The TerraMacs Hybrid drill will also provide other benefits as a result, such as a smaller size footprint and will use existing technologies developed by TerraMacs in its current range of product to provide what TerraMacs believes will be a world leading product.

Noise and emission reductions come from the use of a smaller diesel engine and the automated control of this, allowing it to idle or operate at lower speed than would normally be required with conventional drills.

Steven Joyce, this morning confirmed on television a delay of at least 2 months to the broadband plans. Mr Joyce stated that the government needed to take the extra time to review the proposals tabled by the various parties, including sligthly ‘left field’  proposals from Telecom and Vodafone. He confirmed that funds of $1.5b remain set in concrete for the 10 year project.

The New Zealand Government has received more than 100 submissions on its plan to spend up to $1.5 billion over the next 10 years, which will be topped up to $3 billion by private-sector investment, to run fibre to the doorsteps of schools, hospitals, businesses and private homes.
The Government today reported that it did not now expect a report back to Cabinet on the submissions and implementation details for another few weeks, a month after the original timeline set.
Telecom is to table two options with the Government: a national network of ducts available to all operators deploying fibre or extending its current fibre roll-out.
Telecom reports that both proposals will focus on connecting 2000 schools and all hospitals to the fibre network within two years of work starting, while the remaining 600 schools would be connected within the following six months.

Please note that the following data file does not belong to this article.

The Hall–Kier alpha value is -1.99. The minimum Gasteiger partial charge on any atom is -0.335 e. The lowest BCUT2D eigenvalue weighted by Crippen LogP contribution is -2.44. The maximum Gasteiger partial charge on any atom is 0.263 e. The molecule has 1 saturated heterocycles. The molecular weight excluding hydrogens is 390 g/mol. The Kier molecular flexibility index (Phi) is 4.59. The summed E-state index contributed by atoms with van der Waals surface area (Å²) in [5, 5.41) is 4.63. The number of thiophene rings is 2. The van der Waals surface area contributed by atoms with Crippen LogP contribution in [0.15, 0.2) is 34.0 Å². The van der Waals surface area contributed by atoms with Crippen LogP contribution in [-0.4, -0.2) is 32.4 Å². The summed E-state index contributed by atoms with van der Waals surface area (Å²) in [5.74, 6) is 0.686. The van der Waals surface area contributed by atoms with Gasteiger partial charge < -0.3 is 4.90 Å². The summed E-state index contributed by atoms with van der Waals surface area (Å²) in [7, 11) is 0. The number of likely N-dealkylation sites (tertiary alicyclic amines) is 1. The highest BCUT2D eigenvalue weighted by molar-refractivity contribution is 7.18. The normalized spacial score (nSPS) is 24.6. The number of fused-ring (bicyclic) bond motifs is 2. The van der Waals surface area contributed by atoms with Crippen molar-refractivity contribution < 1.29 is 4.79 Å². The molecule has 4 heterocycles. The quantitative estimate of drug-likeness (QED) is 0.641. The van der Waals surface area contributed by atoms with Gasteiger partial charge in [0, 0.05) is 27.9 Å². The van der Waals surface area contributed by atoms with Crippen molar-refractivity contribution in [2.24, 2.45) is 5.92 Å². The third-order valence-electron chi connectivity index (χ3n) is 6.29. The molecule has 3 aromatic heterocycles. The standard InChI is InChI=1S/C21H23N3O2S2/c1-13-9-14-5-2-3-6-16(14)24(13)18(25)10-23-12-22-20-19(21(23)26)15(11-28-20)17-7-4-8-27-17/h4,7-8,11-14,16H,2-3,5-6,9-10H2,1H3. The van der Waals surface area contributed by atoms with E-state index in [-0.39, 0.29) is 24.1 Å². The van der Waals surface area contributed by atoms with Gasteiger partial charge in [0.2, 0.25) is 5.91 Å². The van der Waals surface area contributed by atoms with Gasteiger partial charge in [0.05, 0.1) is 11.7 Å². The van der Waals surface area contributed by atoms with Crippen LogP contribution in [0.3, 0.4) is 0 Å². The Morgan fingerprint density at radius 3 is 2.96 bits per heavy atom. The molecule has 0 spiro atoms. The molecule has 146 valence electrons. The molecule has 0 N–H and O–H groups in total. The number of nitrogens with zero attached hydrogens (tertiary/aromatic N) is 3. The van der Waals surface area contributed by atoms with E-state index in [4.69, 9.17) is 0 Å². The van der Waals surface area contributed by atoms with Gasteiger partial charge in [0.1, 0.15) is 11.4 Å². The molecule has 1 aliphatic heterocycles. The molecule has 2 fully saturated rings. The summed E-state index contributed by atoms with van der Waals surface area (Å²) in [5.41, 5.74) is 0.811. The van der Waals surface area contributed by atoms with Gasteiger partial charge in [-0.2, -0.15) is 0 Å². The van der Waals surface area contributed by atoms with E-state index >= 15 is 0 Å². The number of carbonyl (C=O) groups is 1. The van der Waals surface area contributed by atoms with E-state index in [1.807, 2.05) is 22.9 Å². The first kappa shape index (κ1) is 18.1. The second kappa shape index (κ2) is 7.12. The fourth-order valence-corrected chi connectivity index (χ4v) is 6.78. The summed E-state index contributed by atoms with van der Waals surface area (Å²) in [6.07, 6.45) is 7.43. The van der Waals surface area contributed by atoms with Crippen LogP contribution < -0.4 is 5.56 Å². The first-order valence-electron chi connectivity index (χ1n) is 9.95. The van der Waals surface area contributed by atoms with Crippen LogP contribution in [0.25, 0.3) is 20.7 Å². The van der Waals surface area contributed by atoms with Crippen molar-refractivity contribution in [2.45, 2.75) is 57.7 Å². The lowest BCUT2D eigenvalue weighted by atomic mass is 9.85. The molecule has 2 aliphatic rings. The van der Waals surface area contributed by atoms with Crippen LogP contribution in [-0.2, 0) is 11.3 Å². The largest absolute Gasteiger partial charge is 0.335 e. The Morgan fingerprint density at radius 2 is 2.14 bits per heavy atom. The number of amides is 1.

Vodafone having initially supported the Government plan, has also now come up with its own version of how the broadband roll out should take place, suggesting that telcos and infrastructure companies club together to invest in a single, ultra-fast broadband network.
Meanwhile Electricty Lines companies and local fibre operators, including Vector, Northpower and WEL Networks, who all have existing infrastructure and expertise to support fibre roll out, have joined forces to form the Regional Fibre Group to support the Government plan.

New Drill Specification

June 20, 2009

We can now confirm our target power specifications for the first unit, in what will be a new range of directional drills:

Thrust & Pullback 66,723 N (15,000lbs)
Torque 2170 Nm (1600 ft lbs)

As we have eluded to in various media releases, this range will offer one very special feature which we are not yet able to divulge but which we feel sure will atrract strong interest.

New Drill Progress

June 5, 2009

Well, we are getting close to locking in the specification for the new drill before finally handing the challenge over to the design team.  Certainly all of us at TerraMacs are excited about the prospect of delivering something completely new to the industry and something which will perhaps be the next step in the evolution of the industry. A tall claim you may think but one we think we will measure up to.

At this stage, for obvious commercial reasons, we cannot divulge the nature of our new drill and there is also a lot of water to go under the bridge, so to speak but we are confident it will be worth the wait. We also have to confirm with our patent attorney, that we are clear of any preceding claims and that we can lodge our own patent to protect our own position going forward. Preliminary research suggests we are okay but those in the know, will understand the minefield of intellectual property.

Keep in touch and watch this space!

Paul

Vodafone has suggested a co-investment model for ultra fast broadband in New Zealand, saying it was not a secret plan as suggested by some. Its co-investment model involves multiple firms co-operating by investing in a Fibreco company, as outlined in the governments Investment Initiative Paper and in which the government could also invest.

Vodafone did not name potential shareholders but said that they would likely involve existing operators.

The government is due to appoint its Crown Fibre Investment Company in mid June, which in turn will appoint local Fibreco companies.